Shivered the Philip Ridley play that didn't quite make me shiver
Philip Ridley's new play at the Southwark Playhouse has all the ingredients of his style that I love. There is the beautifully visual language, the stories within the story that often have a fantastical element, the shocking images and events and the humanity.
If I had rated Shivered at the interval I would have given it five stars with all the elements combining to make a classic Ridley colour but sadly after the interval it flags a little.
The play tells the story of two families in a former new town that has seen its core industry and economic driver die out and its lustre and hope dull and decay. Like Tender Napalm, Ridley's last play, the narrative jumps back and forth piecing together and interweaving the two families stories. One is coming to terms with the horrific death of eldest son Alec, a soldier in an unnamed foreign war and the other family is taking advantage of bad situation in a very Ridley-esque way.
And here I think lies the problem. There are some big issues at play here; how the YouTube generation has become desensitised to violence, the manifestation of grief, exploitation of the vulnerable, toxic manufacturing materials, post traumatic stress... Where Tender Napalm was focused very much on grief and the destruction of a relationship, Shivered feels like it is flalling around a little trying to touch on too much.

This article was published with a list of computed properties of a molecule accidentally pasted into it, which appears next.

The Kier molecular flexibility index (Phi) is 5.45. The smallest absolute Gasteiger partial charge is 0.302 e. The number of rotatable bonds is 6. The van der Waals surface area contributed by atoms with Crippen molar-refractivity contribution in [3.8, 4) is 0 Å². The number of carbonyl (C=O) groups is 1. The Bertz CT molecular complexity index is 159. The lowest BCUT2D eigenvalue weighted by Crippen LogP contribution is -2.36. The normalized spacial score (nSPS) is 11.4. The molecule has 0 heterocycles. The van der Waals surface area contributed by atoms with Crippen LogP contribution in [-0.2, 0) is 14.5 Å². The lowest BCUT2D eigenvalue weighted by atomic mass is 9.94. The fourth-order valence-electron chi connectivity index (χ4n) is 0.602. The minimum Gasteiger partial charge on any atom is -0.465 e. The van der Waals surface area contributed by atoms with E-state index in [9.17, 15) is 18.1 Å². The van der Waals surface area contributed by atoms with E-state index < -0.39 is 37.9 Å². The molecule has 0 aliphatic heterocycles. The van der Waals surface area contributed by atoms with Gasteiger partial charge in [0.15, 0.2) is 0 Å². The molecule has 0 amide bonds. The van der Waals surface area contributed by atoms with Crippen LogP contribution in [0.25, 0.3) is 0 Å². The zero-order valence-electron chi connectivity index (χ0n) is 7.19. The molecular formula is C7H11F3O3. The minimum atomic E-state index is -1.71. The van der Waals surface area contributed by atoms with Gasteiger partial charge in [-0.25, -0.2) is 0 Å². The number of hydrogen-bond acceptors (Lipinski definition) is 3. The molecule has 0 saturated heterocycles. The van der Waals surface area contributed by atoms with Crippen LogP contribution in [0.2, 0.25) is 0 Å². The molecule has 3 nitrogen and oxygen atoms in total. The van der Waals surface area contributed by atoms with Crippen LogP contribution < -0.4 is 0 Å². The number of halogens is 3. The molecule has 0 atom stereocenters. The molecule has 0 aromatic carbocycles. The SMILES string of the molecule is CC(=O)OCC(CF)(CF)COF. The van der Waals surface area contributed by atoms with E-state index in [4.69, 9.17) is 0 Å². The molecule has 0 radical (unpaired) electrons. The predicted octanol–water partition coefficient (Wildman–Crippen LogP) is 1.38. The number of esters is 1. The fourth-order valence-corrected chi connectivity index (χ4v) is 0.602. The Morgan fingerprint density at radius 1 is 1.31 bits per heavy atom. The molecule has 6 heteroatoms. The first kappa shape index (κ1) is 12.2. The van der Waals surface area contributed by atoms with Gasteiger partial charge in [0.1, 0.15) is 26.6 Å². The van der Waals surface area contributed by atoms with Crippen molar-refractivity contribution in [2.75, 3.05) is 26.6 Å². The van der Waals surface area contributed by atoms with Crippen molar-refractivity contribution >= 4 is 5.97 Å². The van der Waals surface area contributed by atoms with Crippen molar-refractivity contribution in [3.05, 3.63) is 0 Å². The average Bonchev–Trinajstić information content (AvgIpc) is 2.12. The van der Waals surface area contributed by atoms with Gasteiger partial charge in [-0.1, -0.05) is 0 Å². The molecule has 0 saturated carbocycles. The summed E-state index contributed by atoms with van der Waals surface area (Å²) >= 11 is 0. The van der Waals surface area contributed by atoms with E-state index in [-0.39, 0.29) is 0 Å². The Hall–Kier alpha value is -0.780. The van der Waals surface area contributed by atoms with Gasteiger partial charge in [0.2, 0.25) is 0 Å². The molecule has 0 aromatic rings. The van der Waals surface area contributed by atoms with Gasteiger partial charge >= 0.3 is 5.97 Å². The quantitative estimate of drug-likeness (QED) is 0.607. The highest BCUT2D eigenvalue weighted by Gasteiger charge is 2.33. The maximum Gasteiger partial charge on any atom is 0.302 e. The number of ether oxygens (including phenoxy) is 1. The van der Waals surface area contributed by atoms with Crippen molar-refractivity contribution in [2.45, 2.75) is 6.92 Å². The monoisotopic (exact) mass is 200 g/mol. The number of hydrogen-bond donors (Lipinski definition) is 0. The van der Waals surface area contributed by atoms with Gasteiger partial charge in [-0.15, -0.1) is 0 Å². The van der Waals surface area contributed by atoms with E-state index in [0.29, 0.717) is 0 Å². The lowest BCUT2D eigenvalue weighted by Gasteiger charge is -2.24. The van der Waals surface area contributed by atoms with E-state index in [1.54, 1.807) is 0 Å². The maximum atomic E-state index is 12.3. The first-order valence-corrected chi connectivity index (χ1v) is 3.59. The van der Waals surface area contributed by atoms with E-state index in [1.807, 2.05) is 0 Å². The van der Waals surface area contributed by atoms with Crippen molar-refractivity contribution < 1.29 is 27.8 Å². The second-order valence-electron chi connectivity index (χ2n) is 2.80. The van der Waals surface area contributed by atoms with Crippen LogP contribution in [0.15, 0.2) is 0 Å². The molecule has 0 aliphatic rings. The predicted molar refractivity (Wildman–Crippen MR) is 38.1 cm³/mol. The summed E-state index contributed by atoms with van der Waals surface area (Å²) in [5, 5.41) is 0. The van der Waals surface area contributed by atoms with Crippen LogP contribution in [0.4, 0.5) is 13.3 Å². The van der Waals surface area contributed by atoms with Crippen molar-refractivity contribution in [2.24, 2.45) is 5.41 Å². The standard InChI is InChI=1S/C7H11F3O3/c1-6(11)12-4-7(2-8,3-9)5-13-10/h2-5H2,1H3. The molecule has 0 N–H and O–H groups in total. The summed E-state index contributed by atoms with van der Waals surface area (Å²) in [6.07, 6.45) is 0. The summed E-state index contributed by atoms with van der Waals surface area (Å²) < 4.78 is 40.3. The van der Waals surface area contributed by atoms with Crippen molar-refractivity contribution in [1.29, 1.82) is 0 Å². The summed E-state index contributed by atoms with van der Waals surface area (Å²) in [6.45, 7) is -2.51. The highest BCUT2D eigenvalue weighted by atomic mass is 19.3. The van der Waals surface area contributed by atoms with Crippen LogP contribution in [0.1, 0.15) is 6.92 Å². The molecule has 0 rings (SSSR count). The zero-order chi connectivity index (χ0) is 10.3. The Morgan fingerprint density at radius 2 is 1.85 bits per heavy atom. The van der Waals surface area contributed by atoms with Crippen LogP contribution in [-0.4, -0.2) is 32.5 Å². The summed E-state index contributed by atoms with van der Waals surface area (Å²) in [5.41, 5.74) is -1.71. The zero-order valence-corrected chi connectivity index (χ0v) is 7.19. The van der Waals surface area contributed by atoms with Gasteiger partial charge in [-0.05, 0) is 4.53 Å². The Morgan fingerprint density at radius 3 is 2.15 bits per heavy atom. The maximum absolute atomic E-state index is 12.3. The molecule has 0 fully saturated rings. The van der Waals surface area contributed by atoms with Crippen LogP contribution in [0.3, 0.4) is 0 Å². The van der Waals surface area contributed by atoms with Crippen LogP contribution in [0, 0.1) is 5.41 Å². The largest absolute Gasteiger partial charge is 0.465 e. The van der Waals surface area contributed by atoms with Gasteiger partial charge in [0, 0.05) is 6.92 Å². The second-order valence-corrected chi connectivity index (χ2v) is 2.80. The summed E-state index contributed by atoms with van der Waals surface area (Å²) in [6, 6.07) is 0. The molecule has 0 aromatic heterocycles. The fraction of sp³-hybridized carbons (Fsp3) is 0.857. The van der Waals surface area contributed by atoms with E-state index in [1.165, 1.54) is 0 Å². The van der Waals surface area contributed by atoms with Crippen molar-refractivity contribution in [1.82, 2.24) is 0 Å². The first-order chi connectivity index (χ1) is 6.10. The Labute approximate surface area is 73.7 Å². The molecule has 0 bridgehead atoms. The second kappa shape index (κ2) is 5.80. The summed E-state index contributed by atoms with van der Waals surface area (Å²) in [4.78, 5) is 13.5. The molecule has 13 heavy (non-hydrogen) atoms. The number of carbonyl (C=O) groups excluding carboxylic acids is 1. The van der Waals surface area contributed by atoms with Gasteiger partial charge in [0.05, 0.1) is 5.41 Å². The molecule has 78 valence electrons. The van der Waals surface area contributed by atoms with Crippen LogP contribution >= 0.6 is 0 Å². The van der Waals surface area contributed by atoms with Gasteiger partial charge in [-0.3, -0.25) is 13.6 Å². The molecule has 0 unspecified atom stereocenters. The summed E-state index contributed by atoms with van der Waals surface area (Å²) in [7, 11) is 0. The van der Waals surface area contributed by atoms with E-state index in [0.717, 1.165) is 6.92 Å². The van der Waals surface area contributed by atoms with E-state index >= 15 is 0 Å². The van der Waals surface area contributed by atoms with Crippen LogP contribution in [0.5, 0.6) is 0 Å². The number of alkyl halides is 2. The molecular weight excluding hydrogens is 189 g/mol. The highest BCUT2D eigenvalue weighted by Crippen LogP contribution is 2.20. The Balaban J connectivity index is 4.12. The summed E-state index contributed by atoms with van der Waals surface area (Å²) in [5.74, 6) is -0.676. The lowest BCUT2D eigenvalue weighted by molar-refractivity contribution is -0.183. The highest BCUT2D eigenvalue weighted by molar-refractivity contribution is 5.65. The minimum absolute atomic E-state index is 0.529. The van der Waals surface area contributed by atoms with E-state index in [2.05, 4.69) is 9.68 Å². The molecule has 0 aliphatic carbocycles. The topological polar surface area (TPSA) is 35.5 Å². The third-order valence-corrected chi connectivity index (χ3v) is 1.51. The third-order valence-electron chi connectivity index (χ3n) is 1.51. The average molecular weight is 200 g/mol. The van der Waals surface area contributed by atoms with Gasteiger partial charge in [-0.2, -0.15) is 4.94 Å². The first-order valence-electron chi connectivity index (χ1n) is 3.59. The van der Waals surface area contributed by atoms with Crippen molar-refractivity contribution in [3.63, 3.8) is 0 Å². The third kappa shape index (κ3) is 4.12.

It makes you laugh, it makes you gasp just a Philip Ridley play should. The language is colourful, rich and ripe just as it should be. It has some wonderful moments and is at times keenly observed just as it should be but put it all together and it doesn't quite gel and therefore doesn't quite satisfy.
Tender Napalm got five stars, Shivered is getting four. It runs in the main house at the Southwark Playhouse until April 14.
I must just mention the cast who all do a great job. Particularly good to see Joseph Drake again after his stint as Vernon Little in the Young Vic revival of Vernon God Little last year. I know he's only small of stature but I would like to see him play an adult next.
Josh Williams is another young actor who shows promise albeit with occasional shades of drama school about his performance. I last saw him in relatively small role in Our Private Life at the Royal Court last year.
And of the grown ups it is good to see Olivia Poulet in a non comedy role.
Bit of a bumper year for Ridley fans like myself. The Arcola is currently home to a production of Pitchfork Disney, Tender Napalm is returning to the Southwark Playhouse and Mercury Fur opens at the Old Red Lion Theatre at the end of the month.
Always easy when Mr Ridley is involved because Mr W has been in two of his plays - Mercury Fur and Leaves of Glass.